Header Copy

Covering the villages of Wilsden and Harecroft

15th May – In German-occupied Belgium, sixty-one people were brought to trial in Brussels, accused of printing and distributing the illegal patriotic newspaper Libre Belgique. The newspaper had had a wide distribution, and had been a particular source of annoyance for the Germans. The sixty-one accused had been arrested at the end of January 1918, and the Kaiser sent a telegram of congratulations to the Military Governor, General von Falkenhausen – the paper had described von Falkenhausen as “a bird of prey sent to live on the palpitating flesh of Belgium”. All the arrested were sentenced to between 10 and 12 years imprisonment – but within weeks, the paper reappeared, with issue 143 being printed almost single-handedly by Abbé van den Hout, who, on a treadle press, printed 7,000 copies, then arranged for more to be re-printed in Antwerp. Copies of Libre Belgique were even smuggled into internment camps in Germany, where they were read aloud to audiences of four or five-hundred internees.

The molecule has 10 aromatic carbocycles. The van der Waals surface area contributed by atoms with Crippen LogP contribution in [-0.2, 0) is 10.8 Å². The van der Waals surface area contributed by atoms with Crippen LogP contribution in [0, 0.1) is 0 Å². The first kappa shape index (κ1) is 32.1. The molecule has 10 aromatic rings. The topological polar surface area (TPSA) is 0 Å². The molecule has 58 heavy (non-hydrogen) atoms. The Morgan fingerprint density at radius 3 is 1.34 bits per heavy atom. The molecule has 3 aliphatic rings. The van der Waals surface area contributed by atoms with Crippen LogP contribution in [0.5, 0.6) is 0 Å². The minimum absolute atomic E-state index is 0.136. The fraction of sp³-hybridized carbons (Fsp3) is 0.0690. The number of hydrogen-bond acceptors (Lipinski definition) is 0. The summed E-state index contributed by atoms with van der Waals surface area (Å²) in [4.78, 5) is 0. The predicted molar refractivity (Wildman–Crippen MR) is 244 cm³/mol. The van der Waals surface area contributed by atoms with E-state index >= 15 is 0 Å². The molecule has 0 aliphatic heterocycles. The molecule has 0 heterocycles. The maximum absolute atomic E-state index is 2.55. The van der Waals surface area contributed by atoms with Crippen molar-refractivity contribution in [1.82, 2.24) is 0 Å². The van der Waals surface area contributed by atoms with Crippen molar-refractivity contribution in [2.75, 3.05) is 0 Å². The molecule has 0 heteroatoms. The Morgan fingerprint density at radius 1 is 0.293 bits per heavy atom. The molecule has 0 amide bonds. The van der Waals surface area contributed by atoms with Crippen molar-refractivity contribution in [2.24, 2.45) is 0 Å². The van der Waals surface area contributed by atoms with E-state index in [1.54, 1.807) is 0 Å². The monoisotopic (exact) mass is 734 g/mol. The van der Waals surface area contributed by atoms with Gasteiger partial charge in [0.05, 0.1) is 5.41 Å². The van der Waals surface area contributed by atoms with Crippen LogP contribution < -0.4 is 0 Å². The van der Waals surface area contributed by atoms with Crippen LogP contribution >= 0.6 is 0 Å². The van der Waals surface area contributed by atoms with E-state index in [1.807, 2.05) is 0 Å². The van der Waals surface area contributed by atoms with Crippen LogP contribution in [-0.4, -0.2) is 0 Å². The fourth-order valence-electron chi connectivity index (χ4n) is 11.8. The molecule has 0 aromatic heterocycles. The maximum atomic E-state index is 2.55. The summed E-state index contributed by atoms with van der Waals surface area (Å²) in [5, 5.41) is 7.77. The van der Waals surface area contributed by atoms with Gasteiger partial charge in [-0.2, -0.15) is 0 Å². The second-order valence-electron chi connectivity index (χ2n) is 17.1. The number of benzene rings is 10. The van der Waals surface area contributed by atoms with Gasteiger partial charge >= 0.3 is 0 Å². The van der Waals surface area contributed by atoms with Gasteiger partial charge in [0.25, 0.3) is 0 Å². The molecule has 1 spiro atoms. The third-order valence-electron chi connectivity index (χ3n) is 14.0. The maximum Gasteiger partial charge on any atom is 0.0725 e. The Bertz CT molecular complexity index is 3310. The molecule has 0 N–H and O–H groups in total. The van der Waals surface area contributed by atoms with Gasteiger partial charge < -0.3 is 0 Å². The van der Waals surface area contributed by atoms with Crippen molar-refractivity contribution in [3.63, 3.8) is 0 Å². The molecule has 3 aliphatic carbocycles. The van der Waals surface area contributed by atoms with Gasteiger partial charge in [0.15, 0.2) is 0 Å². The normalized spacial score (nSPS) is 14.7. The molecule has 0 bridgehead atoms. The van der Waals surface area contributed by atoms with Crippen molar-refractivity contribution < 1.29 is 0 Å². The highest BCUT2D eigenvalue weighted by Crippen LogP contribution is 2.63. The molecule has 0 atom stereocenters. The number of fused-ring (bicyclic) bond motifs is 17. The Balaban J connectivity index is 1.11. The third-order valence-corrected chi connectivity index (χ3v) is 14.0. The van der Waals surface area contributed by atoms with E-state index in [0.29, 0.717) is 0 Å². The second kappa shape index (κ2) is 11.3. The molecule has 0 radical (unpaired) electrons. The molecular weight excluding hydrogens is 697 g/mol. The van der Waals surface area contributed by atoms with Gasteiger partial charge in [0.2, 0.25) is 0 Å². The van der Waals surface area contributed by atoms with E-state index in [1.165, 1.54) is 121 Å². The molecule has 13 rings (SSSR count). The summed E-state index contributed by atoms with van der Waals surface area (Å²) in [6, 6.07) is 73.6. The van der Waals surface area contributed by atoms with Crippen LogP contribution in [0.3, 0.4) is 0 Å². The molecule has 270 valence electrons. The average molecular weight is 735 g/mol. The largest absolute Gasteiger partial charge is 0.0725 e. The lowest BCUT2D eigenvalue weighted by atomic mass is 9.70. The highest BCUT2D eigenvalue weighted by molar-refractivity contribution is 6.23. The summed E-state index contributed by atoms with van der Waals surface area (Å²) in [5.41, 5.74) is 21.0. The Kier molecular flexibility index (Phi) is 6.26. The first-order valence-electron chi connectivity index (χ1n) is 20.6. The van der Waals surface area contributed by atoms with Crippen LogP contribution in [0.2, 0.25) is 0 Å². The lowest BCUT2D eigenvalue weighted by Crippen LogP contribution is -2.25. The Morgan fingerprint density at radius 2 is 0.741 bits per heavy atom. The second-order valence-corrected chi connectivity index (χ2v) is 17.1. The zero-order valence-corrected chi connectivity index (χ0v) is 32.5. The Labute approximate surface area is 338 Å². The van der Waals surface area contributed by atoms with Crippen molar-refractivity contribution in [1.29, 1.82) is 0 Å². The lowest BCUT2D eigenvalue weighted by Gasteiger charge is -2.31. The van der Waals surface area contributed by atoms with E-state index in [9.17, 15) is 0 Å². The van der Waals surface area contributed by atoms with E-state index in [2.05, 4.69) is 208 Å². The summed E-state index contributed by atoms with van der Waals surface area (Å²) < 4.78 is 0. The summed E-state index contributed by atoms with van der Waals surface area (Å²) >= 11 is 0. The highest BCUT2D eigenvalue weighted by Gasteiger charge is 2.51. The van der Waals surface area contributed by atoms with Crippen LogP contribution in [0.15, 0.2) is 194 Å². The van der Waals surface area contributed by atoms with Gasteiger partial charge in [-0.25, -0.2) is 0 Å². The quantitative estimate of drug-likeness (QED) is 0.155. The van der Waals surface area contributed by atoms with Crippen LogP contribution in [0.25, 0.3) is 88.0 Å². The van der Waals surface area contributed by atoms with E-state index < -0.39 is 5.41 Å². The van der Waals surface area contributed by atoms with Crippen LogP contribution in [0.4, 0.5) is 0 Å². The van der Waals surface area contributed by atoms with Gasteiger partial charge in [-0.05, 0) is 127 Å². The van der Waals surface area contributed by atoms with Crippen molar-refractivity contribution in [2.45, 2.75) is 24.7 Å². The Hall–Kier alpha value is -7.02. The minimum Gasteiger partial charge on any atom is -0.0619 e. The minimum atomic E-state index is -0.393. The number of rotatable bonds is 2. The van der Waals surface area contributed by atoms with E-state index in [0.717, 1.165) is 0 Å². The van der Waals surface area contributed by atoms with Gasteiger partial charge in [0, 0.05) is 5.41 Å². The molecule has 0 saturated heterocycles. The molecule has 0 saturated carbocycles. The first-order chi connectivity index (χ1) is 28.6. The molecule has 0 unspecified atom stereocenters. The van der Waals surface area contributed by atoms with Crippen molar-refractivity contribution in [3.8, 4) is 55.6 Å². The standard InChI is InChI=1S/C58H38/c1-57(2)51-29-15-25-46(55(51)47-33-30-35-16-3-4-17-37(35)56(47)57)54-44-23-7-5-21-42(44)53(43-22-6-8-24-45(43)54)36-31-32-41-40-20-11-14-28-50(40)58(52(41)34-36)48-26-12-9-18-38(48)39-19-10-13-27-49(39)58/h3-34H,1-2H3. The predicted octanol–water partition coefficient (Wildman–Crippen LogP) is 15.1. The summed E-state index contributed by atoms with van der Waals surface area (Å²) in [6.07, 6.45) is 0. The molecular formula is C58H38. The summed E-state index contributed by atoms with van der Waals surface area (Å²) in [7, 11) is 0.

18th May – In retaliation for German air-raids on London, thirty-three British aircraft bombed Cologne, causing widespread damage and killing one hundred and ten civilians. The next night, German bombers struck again at London, killing forty-eight civilians. Of the twenty-eight German bombers on the raid, six were shot down by British pilots, and another three crashed on reaching their home aerodromes.

Photo Libre Belgique Source Ghent University Library, archive.ugent.be:FC213012-1731-11E2-A8D9-5A520D0ED9C1, via Europeana http://www.europeana.eu/portal/en/record/9200142/BibliographicResource_30. This file is licensed under Creative Commons Attribution-ShareAlike 4.0 International license: https://creativecommons.or/licenses/by-sa/4.0/



Keighley News Archive (accessed via Bradford Libraries website)

Gilbert, M. First World War